It’s been more than 40 years since Princess Diana’s wedding to Prince Charles on July 29, 1981, and fashion lovers are still obsessing over every detail of the late royal’s chosen dress, accessories, and footwear.
On the day, the young princess wore a 25-foot ivory taffeta and antique lace train and a David and Elizabeth Emmanuel-designed wedding dress. The iconic gown was Diana’s something new, but sewn into it were elements of antique Carrickmacross lace, which had belonged to Queen Mary — wife of George V — as her something old.
One small (but no less significant) part of Diana’s wedding day outfit were her shoes. Even though they were hidden from view (they were covered by the wedding dress’ puffed skirt), they held an important hidden message for the big day.
Elizabeth Emanuel enlisted the help of celebrity cobbler Clive Shilton to create Diana’s exquisite shoes for her wedding. Shilton had to create a unique ‘last’ (the wooden mould around which he would create the shoes) for Diana; they could not be outsourced for fear of word getting out, per the Daily Mail.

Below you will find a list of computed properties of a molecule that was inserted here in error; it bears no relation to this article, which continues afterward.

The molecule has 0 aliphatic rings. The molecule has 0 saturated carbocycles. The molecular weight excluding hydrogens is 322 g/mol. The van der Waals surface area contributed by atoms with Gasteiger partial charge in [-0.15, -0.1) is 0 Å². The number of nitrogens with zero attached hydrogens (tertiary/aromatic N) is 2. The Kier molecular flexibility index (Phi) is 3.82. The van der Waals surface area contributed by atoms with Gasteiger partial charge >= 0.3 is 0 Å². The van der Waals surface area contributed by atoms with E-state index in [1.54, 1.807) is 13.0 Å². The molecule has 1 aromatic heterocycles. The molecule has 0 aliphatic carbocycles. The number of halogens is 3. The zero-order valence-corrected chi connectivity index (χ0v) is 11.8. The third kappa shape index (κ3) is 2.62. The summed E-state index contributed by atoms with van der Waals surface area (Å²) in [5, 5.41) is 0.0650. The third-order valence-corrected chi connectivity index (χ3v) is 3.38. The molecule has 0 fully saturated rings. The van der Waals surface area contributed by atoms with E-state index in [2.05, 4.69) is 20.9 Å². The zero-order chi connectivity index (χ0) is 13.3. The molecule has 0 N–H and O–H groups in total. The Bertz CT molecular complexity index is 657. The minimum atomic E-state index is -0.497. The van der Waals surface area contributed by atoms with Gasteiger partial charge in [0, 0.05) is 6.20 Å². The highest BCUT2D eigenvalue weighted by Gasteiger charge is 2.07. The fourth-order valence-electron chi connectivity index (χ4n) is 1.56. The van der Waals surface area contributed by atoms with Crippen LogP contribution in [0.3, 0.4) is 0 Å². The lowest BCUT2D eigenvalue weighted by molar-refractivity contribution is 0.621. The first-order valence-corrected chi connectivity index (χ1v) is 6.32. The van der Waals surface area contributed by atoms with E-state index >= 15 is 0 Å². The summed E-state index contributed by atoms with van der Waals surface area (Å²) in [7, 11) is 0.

“[Diana’s] main concern was that she wouldn’t appear taller than Prince Charles, and because she was very tall — 5ft 10in — the shoes would have to have a low heel,” Shilton told the media.
The shoes — which took six months to make — were crafted from a similar (but heavier) silk to that of the Emmanuel’s wedding dress design. “It was too fine — it would have crumpled across the instep,” said Shilton. He designed different trims for the shoes and presented them to Diana, who chose the heart-shaped design. The team then covered them in 542 sequins and 132 pearls.
The soles were crafted in suede so that Diana couldn’t slip on what would be the biggest day of her life, and the shoes’ arches were hand-painted with a foliage design and a secret message requested by Diana: the letters ‘C’ and ‘D’, for Charles and Diana, either side of a golden heart under the shoe’s arch. (You can just above see the top of the heart if you look carefully in the picture above).
“No one even saw the bottom of the shoes, but it was important to us that they looked fantastic,” said Shilton. “You would have seen much more of them if she’d tripped!”
Although Shilton has been kept sworn to secrecy, he admitted he charged a “basic price” for the royal wedding shoes. Thirty years later, in 2011, he went on to sell one of the spare pairs for £36,000 at auction, per Marie Claire.